Hugh /Hugues X is one of my favorite French rogue barons of the earlier 13th century. Along with Pierre ‘Mauclerc’ de Dreux, sometime count /duke of Brittany (by marriage), and Renaud de Dammartin, about whom I and other people have posted, he’s a poster child for the baronial response to the dramatic and, at least with eight centuries of hindsight, inexorable expansion of royal power, both territorially and administratively, which began to seriously accelerate under Philippe II. …It would take Edward III, and the earlier phases of the Hundred Years’ War, to reverse the trend in the following century (...and, Oh, Right, the Black Death). Back to the earlier 13th, the number of coordinated baronial revolts in France evoke those in England under King John, as they complemented them in real time. Part of the contrast, both in the tactics and their longer-term effects, involves the fact that, from the Conquest, the Anglo-Norman aristocracy were allotted estates scattered across England …and had to think on a national scale. By this time, the French baronage had a quarter millennium of concentrated territorial power, with attendant levels of local autonomy. Ironically or not, their corresponding response was always regional –and Philippe II, along with Philippe III and Louis IX, were always, ultimately able to ‘divide and conquer.’
For Hugues X, I’m cutting and pasting part of a paper which (to quote myself …nope, too fast to stop me) is likely to be unfinished when I’m not.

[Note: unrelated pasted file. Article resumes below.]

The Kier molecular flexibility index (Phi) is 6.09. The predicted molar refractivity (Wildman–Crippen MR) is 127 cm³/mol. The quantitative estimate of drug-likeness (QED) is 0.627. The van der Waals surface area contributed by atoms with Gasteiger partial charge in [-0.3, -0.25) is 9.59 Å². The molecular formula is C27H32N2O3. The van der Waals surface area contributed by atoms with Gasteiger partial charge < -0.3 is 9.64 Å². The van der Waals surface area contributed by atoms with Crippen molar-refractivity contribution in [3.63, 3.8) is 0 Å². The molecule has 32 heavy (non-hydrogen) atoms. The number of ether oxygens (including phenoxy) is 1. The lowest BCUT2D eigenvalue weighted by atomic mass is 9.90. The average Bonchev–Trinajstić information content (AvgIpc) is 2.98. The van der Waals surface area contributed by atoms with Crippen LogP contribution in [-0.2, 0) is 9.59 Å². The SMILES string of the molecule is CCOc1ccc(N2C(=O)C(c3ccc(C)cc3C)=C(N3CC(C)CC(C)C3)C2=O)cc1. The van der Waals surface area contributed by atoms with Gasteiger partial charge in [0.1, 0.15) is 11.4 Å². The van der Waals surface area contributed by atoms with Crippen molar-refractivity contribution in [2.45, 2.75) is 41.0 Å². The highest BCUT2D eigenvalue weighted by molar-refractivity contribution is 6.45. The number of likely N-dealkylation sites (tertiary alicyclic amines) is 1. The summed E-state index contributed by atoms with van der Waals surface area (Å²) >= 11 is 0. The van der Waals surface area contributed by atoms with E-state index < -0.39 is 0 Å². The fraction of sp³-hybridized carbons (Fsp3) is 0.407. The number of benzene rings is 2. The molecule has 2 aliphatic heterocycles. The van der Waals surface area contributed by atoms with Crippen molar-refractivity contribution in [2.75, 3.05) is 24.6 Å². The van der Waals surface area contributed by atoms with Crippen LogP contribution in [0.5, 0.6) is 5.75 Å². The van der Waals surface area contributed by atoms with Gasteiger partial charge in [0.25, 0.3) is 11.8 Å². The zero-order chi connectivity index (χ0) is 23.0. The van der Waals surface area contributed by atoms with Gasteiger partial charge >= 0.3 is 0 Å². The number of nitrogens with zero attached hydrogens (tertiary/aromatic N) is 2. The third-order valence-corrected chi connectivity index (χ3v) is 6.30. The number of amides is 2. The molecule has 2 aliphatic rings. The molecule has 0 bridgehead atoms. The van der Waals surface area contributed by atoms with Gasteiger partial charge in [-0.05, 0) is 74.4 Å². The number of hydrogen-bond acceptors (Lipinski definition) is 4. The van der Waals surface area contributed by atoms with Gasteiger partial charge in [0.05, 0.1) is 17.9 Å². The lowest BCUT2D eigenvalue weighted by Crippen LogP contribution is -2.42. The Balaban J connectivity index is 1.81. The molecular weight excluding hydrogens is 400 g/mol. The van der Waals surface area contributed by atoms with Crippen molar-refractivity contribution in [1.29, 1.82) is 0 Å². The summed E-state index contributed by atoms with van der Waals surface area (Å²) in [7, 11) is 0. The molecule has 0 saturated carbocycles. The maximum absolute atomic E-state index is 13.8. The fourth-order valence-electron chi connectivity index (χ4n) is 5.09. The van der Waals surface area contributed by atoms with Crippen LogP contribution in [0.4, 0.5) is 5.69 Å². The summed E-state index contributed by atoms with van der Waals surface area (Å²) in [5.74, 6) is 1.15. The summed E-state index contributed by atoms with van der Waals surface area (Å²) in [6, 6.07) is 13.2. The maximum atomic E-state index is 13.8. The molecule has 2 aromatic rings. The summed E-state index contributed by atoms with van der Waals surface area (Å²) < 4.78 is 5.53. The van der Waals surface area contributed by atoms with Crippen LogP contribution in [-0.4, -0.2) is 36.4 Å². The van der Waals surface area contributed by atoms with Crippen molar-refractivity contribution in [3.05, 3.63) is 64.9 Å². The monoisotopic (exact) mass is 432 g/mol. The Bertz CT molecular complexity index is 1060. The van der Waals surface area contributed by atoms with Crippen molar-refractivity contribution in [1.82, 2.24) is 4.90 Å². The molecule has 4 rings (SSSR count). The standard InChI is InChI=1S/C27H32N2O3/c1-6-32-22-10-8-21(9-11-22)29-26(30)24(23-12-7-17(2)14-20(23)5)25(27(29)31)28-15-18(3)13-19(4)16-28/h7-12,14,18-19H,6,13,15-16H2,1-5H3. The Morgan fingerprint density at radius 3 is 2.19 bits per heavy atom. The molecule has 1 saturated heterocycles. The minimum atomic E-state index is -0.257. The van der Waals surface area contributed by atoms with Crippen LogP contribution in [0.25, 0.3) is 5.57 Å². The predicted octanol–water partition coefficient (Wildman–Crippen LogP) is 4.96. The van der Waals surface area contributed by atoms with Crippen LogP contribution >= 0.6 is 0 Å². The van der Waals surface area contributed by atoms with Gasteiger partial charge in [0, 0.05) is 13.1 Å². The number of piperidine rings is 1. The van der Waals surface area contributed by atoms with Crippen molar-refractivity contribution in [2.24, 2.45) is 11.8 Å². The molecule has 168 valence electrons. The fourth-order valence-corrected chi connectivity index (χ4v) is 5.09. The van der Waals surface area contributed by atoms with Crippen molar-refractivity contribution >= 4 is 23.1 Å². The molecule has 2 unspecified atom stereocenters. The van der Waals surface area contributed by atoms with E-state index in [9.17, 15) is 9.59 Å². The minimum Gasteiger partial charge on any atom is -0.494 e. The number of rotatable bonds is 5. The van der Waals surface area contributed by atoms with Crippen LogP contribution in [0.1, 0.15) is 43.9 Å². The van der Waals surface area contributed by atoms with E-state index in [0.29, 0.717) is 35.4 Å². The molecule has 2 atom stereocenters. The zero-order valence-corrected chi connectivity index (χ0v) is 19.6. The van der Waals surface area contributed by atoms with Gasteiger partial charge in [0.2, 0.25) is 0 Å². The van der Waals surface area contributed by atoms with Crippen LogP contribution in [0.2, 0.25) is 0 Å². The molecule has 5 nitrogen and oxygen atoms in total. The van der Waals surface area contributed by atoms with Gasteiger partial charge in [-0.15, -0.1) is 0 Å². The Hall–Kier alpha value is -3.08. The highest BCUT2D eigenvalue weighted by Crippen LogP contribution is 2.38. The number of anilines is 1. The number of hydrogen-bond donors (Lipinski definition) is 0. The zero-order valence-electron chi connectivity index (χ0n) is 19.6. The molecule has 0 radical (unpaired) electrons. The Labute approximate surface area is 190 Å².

Based in northern Aquitaine, near the center of the Angevin and Capetian frontier, the Lusignans were notorious for serial plots and counterplots against both royal dynasties. These saw their late apogee in the comital reign of Hugues X (1219-1249). Poitou’s relative remoteness from the Capetian royal demesne allowed the region –under Angevin rule since the mid-12th century– to evade Philippe II’s much more definitive conquest (1204) of the Angevin possessions to its north (Baldwin, Philip Augustus 238-9). Until 1242, it remained, in Petit-Dutaillis’s memorable phrase, a “cockpit of intermittent hostilities and feudal anarchy” (222). Painter no less succintly describes Hugues’s motives for perpetuating this state of affairs: “Hugh [...]’s fundamental objects were to make himself absolute master of Poitou and to escape as much as possible from the control of his suzerain. Hence he preferred to give his allegiance to the weakest government he could find” (biography of Pierre ‘Mauclerc,’ 43).
The tenor of this assessment was shared by contemporaries and near contemporaries on both sides of the Channel. Matthew Paris’s brief notice of Hugh X’s death on St. Louis’s first crusade is framed in terms of expiation for “all his […] crimes” (see below); Guillaume de Saint-Pathus’s Life of Saint Louis characterizes him as “full of vanity and presumption” (quoted in Le Goff, Saint Louis 278). On his accession to the county of La Marche, Hugues allied with the minority government of Henry III. By the early summer of 1224, he had been bought off by Louis VIII of France, although Hallam notes that he was already “moving back towards support of the English.” [Footnotes omitted, as elsewhere.] In 1226, on the accession of Louis IX, he joined an ill-fated baronial coalition against the Capetian regent, Blanche of Castile, formally renewing his alliance with Henry III in the process. Ten years later, he allied with Thibaut IV of Champagne during the latter’s machinations against Louis IX. In 1241, he was again in revolt against the Capetians, “deserting” a fresh alliance with Henry III only after the decisive defeat of Henry’s invasionary force in the following year.